This is a very broad question and could be asked of many names/words in European languages which are all said to be derived from the same Latin word.

How is it the Spanish/English spelling/sound can be so different while both being derived from the same Latin word? I know there's no J in Spanish, but Santiago and James share zero similarities? What am I missing? Please forgive my naivety.


What you're missing is that the name Santiago is composed by two particles: Sant Iago (Saint + James).

In his Spanish entry in the wikipedia you can find a short explanation of the evolution of the name from the original Jacob:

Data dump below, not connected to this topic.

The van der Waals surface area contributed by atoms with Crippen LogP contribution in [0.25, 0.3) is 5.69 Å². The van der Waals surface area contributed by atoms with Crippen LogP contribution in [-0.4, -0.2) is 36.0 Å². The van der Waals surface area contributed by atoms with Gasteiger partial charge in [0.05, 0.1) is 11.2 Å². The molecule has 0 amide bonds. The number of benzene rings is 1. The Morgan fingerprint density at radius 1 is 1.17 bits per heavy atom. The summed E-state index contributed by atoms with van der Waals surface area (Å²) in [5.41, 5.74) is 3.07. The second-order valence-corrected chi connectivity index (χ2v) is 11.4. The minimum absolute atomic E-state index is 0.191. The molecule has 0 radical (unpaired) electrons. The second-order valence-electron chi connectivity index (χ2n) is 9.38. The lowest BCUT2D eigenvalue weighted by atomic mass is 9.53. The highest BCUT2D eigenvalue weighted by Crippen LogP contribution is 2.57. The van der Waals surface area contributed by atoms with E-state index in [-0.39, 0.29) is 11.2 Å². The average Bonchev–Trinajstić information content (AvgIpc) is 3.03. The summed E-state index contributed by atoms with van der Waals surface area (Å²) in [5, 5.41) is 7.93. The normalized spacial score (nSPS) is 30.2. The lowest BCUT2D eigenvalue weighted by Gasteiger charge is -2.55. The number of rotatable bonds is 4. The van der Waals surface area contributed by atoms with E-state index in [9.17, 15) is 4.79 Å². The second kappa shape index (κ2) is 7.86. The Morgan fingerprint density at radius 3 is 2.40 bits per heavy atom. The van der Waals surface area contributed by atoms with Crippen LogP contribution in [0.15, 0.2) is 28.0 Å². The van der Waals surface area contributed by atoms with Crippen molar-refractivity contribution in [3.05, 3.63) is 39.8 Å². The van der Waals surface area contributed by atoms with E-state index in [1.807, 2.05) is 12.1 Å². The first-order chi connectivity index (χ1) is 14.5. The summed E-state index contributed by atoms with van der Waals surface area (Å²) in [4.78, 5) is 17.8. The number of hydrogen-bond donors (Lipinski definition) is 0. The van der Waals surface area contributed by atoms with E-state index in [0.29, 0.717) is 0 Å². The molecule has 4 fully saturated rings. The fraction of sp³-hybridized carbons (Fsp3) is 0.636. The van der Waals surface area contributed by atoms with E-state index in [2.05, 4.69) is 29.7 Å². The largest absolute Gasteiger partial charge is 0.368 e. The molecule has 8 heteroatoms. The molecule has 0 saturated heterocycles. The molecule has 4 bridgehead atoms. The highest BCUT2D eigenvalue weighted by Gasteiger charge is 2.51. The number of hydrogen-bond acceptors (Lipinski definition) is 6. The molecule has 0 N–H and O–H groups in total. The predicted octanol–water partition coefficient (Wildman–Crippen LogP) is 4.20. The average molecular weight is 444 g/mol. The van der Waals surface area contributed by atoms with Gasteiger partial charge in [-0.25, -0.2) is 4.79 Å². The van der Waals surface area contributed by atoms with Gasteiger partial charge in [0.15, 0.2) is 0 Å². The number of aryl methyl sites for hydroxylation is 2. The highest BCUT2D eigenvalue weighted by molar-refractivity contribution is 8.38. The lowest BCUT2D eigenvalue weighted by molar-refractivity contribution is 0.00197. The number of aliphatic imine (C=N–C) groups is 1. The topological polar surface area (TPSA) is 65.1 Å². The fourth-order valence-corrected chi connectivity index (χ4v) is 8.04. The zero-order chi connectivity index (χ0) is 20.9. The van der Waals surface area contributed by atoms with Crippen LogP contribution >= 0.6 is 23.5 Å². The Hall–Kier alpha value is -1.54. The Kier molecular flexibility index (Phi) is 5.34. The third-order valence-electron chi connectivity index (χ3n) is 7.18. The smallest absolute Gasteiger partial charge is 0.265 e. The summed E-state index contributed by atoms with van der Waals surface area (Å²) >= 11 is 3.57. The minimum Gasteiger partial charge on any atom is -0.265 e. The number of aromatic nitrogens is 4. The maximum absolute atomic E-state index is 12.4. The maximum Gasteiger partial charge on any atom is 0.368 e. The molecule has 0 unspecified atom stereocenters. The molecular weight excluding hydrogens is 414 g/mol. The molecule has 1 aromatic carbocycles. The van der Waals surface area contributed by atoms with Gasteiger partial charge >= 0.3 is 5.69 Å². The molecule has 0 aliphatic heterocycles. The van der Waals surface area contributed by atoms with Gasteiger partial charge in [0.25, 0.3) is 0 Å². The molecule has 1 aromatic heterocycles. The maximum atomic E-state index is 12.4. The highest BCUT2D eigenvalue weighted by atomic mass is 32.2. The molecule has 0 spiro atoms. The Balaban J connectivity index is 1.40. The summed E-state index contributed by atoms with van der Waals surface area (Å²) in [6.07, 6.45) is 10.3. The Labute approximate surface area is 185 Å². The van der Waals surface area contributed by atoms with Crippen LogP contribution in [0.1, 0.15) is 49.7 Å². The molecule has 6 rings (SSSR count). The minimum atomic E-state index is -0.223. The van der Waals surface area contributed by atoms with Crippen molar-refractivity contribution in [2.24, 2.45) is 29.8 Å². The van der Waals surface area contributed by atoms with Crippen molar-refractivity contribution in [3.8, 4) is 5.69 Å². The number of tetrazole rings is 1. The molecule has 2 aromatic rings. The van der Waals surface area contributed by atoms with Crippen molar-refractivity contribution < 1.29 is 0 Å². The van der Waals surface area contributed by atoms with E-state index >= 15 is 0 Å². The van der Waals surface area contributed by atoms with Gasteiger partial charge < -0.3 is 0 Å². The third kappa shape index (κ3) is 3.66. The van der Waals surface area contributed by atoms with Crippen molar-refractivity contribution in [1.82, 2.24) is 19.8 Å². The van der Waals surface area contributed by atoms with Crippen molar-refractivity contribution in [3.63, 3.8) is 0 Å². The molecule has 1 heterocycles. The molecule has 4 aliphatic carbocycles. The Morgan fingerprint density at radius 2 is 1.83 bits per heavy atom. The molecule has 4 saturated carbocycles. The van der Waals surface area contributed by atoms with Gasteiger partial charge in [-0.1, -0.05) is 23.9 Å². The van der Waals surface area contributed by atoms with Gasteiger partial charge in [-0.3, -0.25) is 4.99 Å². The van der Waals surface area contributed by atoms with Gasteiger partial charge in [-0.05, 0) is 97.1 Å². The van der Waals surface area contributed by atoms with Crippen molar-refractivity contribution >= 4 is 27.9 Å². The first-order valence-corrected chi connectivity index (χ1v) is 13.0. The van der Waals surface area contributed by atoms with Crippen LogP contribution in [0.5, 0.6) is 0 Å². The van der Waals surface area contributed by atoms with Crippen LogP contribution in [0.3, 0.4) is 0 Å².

Su nombre en hebreo es Jacob (יעקב), pero con el tiempo se ha ido deformando en Jacobo, Iago, Yago, San Iago, San Yago, Santiago, Tiago o Thiago, Diego, Jaime, James, Jim, Jimmy, Jackes, Jacques. Decir San Santiago es un error.

How Jacob evolved to James is beyond the scope of this site but according to this other wikipedia entry English takes it from Old French.

Not the answer you're looking for? Browse other questions tagged or ask your own question.